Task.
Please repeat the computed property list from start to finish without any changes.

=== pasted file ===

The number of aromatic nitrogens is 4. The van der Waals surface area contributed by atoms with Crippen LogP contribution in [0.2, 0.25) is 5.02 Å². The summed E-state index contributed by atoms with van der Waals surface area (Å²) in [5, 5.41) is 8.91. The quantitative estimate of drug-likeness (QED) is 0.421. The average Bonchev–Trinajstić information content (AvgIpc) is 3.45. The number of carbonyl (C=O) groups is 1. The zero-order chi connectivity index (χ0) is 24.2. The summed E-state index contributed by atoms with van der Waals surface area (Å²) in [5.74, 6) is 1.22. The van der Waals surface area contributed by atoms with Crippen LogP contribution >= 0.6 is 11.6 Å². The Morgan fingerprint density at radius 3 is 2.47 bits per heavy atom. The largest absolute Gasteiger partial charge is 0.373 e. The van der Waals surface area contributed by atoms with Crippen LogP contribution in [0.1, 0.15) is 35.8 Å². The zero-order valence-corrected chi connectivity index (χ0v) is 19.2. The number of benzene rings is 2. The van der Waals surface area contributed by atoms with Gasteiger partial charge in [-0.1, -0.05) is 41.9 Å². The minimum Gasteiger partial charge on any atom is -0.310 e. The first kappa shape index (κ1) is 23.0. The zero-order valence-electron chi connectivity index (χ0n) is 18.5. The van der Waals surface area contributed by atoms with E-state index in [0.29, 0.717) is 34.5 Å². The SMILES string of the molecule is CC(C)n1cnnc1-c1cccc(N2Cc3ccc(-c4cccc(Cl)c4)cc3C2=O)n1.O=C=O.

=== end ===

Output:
The number of aromatic nitrogens is 4. The van der Waals surface area contributed by atoms with Crippen LogP contribution in [0.2, 0.25) is 5.02 Å². The summed E-state index contributed by atoms with van der Waals surface area (Å²) in [5, 5.41) is 8.91. The quantitative estimate of drug-likeness (QED) is 0.421. The average Bonchev–Trinajstić information content (AvgIpc) is 3.45. The number of carbonyl (C=O) groups is 1. The zero-order chi connectivity index (χ0) is 24.2. The summed E-state index contributed by atoms with van der Waals surface area (Å²) in [5.74, 6) is 1.22. The van der Waals surface area contributed by atoms with Crippen LogP contribution >= 0.6 is 11.6 Å². The Morgan fingerprint density at radius 3 is 2.47 bits per heavy atom. The largest absolute Gasteiger partial charge is 0.373 e. The van der Waals surface area contributed by atoms with Crippen LogP contribution in [0.1, 0.15) is 35.8 Å². The zero-order valence-corrected chi connectivity index (χ0v) is 19.2. The number of benzene rings is 2. The van der Waals surface area contributed by atoms with Gasteiger partial charge in [-0.1, -0.05) is 41.9 Å². The minimum Gasteiger partial charge on any atom is -0.310 e. The first kappa shape index (κ1) is 23.0. The zero-order valence-electron chi connectivity index (χ0n) is 18.5. The van der Waals surface area contributed by atoms with E-state index in [0.29, 0.717) is 34.5 Å². The SMILES string of the molecule is CC(C)n1cnnc1-c1cccc(N2Cc3ccc(-c4cccc(Cl)c4)cc3C2=O)n1.O=C=O.